FT Languages Home Page

The University of Arizona, Computer Science Department
Research Projects

The fault-tolerant languages projects aim at enhanced programming language support for distributed programs that have fault-tolerance requirements. Most current high-level programming languages lack adequate support for constructing fault-tolerant distributed programs, especially at the systems level. The three specific projects, FT-SR, FT-Linda, and FTAG, were aimed at improving this situation.

  • FT-SR: is a concurrent programming language that supports fault tolerance. FT-SR is based on the SR concurrent programming language. FT-SR is unique in that it has been designed to support equally well any of the programming paradigms that have been developed for fault-tolerant distributed systems, including the object/action model, the restartable action paradigm, and the replicated state machine approach. To do this, the language is designed to support the implementation of systems modeled as collections of fail-stop atomic objects. Such objects execute operations as atomic actions except when a failure or series of failures cause underlying implementation assumptions to be violated; in this case, notification is provided. Specific language features include provisions for encapsulation based on SR resources, resource replication, recovery protocols, synchronous failure notification when performing interprocess communication, and a mechanism for asynchronous failure notification. An x-kernel based prototype running on a network of Sun 3 workstations was implemented and tested.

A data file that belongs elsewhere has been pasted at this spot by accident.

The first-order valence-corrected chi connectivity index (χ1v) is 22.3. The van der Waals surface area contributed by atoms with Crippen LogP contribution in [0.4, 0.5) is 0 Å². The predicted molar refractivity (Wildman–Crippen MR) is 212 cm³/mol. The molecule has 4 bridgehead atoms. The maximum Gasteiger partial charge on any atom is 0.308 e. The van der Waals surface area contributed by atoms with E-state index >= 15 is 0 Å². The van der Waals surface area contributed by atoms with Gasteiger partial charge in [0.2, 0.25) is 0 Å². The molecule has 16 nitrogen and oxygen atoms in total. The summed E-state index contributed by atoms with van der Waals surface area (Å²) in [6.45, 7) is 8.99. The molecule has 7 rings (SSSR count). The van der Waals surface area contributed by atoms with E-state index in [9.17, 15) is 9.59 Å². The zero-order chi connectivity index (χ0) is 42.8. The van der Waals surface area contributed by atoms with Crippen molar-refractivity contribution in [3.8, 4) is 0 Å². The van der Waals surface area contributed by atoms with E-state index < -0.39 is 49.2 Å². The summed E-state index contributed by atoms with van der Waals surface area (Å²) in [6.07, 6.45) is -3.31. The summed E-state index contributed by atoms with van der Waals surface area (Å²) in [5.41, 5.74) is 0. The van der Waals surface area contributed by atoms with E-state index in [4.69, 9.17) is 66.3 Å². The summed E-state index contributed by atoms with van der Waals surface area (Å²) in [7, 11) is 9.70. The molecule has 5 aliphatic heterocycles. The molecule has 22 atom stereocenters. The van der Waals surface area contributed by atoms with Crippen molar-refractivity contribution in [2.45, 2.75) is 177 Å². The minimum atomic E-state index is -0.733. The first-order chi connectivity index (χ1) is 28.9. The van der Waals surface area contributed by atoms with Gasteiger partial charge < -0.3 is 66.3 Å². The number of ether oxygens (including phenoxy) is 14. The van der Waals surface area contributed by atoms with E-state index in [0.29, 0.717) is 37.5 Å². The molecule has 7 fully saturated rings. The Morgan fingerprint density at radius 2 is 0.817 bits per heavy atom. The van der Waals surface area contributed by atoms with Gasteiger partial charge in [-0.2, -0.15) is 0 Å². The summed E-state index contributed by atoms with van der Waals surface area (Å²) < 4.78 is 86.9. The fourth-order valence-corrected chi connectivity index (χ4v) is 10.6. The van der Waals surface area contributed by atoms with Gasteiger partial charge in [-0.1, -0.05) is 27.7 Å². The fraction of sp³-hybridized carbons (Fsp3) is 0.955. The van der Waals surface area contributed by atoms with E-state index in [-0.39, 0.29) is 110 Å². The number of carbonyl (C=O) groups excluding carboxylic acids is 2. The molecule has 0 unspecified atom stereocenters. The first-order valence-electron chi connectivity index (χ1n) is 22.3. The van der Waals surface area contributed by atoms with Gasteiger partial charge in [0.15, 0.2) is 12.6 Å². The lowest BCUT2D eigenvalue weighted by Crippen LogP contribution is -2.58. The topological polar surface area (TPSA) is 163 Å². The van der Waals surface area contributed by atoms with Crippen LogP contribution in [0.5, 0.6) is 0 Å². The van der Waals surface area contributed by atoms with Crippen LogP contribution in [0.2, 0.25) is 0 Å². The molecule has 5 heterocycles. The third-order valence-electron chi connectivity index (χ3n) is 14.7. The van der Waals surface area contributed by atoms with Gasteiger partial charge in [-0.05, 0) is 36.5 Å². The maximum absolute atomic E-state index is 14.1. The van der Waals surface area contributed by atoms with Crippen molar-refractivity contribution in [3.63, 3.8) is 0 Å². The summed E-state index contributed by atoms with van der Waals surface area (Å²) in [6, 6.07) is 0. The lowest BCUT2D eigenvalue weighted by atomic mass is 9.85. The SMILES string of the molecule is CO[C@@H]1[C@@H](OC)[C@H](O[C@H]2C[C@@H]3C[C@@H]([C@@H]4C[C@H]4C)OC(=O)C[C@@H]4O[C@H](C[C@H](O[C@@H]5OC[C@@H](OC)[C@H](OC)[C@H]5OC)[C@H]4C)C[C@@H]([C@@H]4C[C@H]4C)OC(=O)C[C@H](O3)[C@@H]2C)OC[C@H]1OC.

• FT-Linda: The second language-oriented effort investigated the use of more non-traditional languages and notations for performing fault-tolerant distributed programming. One part of our work in this area concentrated on extending the well-known Linda coordination language to facilitate programming of fault-tolerant parallel applications. Key features include:

    • A guarded atomic statement to allow multiple tuple space operations to be executed atomically.

    • Provisions for multiple tuple spaces, including shared stable tuple spaces that are resilient to failures.

    • Move and copy primitives to transfer tuples between tuple spaces.

    • The system design is based on using ordered atomic multicast in the runtime system, a strategy that allows efficient implementation of stable tuple spaces as replicated state machines.

  • FTAG: A second line of language work concerned the use of non-imperative programming models for fault tolerance, in particular, development of a functional and attribute based model called FTAG. This model offers several advantages when compared with imperative languages, including a declarative style, separation of semantic and syntactic definitions, and the simplicity of a functional foundation. While important for any type of programming, these advantages are especially pronounced for writing fault-tolerant programs that involve the use of state rollback.

Project Members
  • Richard Schlichting, Professor

  • Vic Thomas, PhD Student, currently at Honeywell Research Center

  • David Bakken, PhD Student, currently at BBN

  • M. Suzuki

  • T. Katayama


This research was supported by the National Science Foundation (NSF) and the Office of Naval Research (ONR).

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Last updated March 2, 1998
Richard D. Schlichting (rick@cs.arizona.edu)